June 27 (Bloomberg) -- U.S. elementary and middle school students have sharpened their reading and math skills since the 1970s, while 17-year-olds stagnated, federal tests show.
Almost half of 9-year-olds knew basic arithmetic last year, up from 20 percent in 1978, according to a U.S. Education Department report. Yet, only 7 percent of 17-year-olds solved routine problems involving fractions, percents, algebra, exponents and square roots, the same level as 34 years earlier.
The results of the test, called the Nation’s Report Card, follow decades of government efforts to improve achievement in education led by presidents from Ronald Reagan to Barack Obama. Congress is also debating how to rewrite No Child Left Behind, President George W. Bush’s 2002 law focusing on testing to hold schools accountable for their results.
“The great value of this report is in allowing us to see both the progress and the problems,” said Brent Houston, principal at Shawnee Middle School in Oklahoma and a member of the board overseeing the test.
The 2012 results of the National Assessment of Educational Progress, as the test is formally known, measured the performance of a nationally representative sample of more than 50,000 fourth-, eighth- and 12th-graders in public and private schools against their predecessors in the 1970s, when the tests were first given.
Thirteen-year-olds were the only age group to show a significant gain since 2008, the last time the government compared performance to the 1970s. On a zero to 500-point scale, their average math scores rose to 285 in 2012 from 281 in 2008 and 266 in 1973. Reading rose to 263 last year from 260 in 2008 and 255 in 1971.
Fifteen percent of 13-year-olds could understand and summarize complicated literary and informational passages, up from 13 percent in 2008 and 10 percent in 1971. Only 6 percent of 17-year-olds could show that they could synthesize and learn from specialized reading materials -- about the same as in the 1970s.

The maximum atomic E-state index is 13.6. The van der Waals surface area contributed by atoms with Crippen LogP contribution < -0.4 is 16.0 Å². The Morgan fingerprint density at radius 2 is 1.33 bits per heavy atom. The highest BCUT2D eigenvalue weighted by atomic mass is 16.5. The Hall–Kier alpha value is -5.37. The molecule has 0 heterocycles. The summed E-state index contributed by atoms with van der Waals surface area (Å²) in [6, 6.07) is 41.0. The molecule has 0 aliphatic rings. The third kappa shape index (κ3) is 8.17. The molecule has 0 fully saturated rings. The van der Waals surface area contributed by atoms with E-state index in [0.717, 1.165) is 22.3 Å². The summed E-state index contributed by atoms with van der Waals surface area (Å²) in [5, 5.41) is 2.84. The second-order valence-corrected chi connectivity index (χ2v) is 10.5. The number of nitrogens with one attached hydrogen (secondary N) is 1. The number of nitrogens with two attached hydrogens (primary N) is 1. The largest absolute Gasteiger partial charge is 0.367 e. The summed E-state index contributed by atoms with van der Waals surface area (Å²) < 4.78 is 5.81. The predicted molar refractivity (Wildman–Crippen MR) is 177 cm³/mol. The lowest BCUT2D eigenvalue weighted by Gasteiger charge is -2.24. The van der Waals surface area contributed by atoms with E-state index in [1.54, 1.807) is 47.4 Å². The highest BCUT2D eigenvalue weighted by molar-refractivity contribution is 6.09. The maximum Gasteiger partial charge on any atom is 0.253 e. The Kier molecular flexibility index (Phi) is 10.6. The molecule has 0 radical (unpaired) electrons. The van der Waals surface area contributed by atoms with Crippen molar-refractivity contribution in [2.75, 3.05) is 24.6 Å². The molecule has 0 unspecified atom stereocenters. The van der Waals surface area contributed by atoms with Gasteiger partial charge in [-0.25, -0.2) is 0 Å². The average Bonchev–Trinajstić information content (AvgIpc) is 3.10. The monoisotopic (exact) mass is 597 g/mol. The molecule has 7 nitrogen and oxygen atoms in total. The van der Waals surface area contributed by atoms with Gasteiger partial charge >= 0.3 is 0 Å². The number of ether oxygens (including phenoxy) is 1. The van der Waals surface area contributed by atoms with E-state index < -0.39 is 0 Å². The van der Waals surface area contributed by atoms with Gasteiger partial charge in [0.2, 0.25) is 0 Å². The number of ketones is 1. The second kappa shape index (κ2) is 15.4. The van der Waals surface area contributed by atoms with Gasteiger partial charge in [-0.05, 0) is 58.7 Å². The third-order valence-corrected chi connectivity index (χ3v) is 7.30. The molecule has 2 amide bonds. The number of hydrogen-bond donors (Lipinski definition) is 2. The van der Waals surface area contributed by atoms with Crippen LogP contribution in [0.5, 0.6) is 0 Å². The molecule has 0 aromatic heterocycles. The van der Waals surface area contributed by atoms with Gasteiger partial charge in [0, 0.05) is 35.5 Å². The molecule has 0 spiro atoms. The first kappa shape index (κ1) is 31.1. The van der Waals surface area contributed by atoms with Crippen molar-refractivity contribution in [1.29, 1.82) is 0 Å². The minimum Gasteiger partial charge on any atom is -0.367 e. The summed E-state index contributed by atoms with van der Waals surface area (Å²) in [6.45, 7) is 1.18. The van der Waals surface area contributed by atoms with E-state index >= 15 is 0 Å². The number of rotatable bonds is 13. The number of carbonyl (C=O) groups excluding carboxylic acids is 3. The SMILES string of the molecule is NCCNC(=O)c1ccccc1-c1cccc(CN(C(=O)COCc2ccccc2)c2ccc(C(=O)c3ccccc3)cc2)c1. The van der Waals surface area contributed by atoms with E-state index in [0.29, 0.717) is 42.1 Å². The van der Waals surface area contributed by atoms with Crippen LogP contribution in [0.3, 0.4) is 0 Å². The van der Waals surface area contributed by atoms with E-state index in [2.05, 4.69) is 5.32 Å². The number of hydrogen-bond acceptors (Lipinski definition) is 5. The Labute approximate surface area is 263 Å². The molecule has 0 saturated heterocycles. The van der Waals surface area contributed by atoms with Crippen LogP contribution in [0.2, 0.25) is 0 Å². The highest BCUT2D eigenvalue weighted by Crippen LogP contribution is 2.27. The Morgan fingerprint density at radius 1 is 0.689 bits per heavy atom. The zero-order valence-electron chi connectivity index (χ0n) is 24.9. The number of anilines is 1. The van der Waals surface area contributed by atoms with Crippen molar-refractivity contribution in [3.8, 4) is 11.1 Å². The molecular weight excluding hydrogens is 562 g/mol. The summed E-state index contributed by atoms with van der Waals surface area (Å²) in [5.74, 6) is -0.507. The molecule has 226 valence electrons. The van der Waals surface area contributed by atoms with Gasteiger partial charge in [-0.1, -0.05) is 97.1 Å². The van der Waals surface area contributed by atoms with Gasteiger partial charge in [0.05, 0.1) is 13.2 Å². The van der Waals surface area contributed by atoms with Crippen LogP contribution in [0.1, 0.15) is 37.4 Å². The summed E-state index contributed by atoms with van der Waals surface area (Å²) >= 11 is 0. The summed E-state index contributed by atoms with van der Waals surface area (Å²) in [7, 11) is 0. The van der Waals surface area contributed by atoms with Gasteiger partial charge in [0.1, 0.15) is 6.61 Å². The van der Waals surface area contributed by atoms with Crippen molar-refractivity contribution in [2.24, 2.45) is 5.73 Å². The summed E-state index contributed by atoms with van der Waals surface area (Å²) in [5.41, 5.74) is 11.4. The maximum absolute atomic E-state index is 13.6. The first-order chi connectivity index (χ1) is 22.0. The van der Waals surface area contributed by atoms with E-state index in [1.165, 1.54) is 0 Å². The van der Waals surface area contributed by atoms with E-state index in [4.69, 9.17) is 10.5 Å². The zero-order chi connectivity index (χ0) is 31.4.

Catholic school students performed better than those in public classrooms. Private school participation wasn’t high enough to break out results.
Black and Hispanic students made larger gains than white students since the 1970s. While they still lagged whites, that “achievement gap” narrowed, according to the study.
In math, black and Hispanic 9-year-olds are performing about as well as their 13-year-old counterparts did in the early 1970s, according to Kati Haycock, president of the Education Trust, a Washington-based nonprofit advocacy and research group.
The lagging achievement of disadvantaged minorities had been a major focus of federal policy, including No Child Left Behind.
“There are considerable bright spots, including remarkable improvement among black and Hispanic students and great strides for girls in mathematics,” David P. Driscoll, the former Massachusetts education commissioner who chairs the group overseeing the federal test, said in a statement.
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